Why do men cheat?

“THE-SAME-REASON-WOMEN-CHEAT,” Wahu quipped, gliding her head right to left with each word, in the characteristic wobble unique to girls –and Indians. Wahu is one of two women in our close-knit clan of six buddies. She is a sales executive at a car firm and an unapologetic feminist.

The terse retort was prompted by Sylvia, the other female member of the squad after she wondered aloud a mystery that has tormented the female mind since she made an apple edible. Sylvia is director of communications at a high-flying NGO and doesn’t give a hoot about feminism, manism or anything else for that matter –unless it spills her beloved Pilsner.

We were at a joint in Ruaka and the queen bees were seething with unexpended anger. I was still panting from the exertion of stopping them from starting a massacre.

It all began when Wairimu’s husband walked into the bar with a very thin girl –who was not Wairimu –hanging onto his shoulder. Wairimu is Sylvia’s friend.

At first, Sylvia didn’t care. Neither did I. But then Wahu started throwing around phrases such as “women power” and “sisters look out for each other”.

I told the activist to give her starving sister a break, let her at least nibble at something.

“How much can spaghetti-girl eat anyway? Even looks like the guy snacks on a plateful of her kind, going by the size of his tummy.”

I don’t know what annoyed Wahu more; me referencing the girl with food, the sexual connotation, me appearing to trivialise an issue of cheating proportions –or all three. Her disapproving glare was an instant cure for my clever jokes.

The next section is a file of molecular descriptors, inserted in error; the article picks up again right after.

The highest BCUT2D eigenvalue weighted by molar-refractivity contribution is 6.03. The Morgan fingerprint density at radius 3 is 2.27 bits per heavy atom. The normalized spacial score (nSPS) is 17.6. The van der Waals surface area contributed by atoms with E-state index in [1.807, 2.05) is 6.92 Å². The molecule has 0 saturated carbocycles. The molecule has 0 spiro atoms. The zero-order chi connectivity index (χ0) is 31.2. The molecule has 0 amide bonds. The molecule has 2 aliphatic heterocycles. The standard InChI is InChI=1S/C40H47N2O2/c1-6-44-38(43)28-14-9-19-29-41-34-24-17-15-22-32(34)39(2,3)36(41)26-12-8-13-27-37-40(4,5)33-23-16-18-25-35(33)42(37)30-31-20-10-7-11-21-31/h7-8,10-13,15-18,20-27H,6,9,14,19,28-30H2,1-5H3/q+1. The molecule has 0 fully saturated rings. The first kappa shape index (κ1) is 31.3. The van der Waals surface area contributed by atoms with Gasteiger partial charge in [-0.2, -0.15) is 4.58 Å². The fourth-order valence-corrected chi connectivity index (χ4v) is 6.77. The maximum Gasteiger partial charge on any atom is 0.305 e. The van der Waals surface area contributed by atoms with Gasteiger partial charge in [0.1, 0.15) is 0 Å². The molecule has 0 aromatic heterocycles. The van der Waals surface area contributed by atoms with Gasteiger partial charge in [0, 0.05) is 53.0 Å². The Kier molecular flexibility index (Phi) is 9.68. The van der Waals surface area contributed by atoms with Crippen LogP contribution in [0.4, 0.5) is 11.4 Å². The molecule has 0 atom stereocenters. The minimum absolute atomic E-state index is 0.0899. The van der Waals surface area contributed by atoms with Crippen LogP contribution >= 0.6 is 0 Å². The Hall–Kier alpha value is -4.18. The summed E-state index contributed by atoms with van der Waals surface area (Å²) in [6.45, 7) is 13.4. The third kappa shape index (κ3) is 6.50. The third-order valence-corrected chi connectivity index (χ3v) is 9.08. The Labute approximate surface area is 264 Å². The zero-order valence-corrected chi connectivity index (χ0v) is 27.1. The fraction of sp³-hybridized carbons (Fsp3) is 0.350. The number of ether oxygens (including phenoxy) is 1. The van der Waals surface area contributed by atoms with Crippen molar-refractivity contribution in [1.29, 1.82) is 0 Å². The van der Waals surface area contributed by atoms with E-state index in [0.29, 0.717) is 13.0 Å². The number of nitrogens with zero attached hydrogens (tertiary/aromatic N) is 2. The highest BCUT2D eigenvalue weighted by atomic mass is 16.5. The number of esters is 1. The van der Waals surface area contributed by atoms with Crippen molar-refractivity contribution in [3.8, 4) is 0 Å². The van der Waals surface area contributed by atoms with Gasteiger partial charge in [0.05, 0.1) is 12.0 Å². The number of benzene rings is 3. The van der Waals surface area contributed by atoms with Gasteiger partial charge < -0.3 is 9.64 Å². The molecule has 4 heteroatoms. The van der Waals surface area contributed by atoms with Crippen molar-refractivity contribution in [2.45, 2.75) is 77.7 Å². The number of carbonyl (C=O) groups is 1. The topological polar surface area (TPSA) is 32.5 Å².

Presently, the two sisters came up with a plan. It involved walking across the bar to the dimly lit corner, splashing whatever the cheating bloke was drinking on his face, tearing the weave off the “bimbo he was with before strangling her with the push-up bra”.

The plan sounded superb. But there were two major flaws with it; history and alcohol.

The flaws…

First off, many are the times I have witnessed women declare wars then stand back, expecting the men they are with to fight like Tyson. Catastrophe, is what it usually turns into.

Happened to me once during my young and foolish campus days. It took two weeks for the swellings to disappear, four for the black eye to clear, but the pain and embarrassment stayed with me the entire semester. That beating remained a painful lesson in history.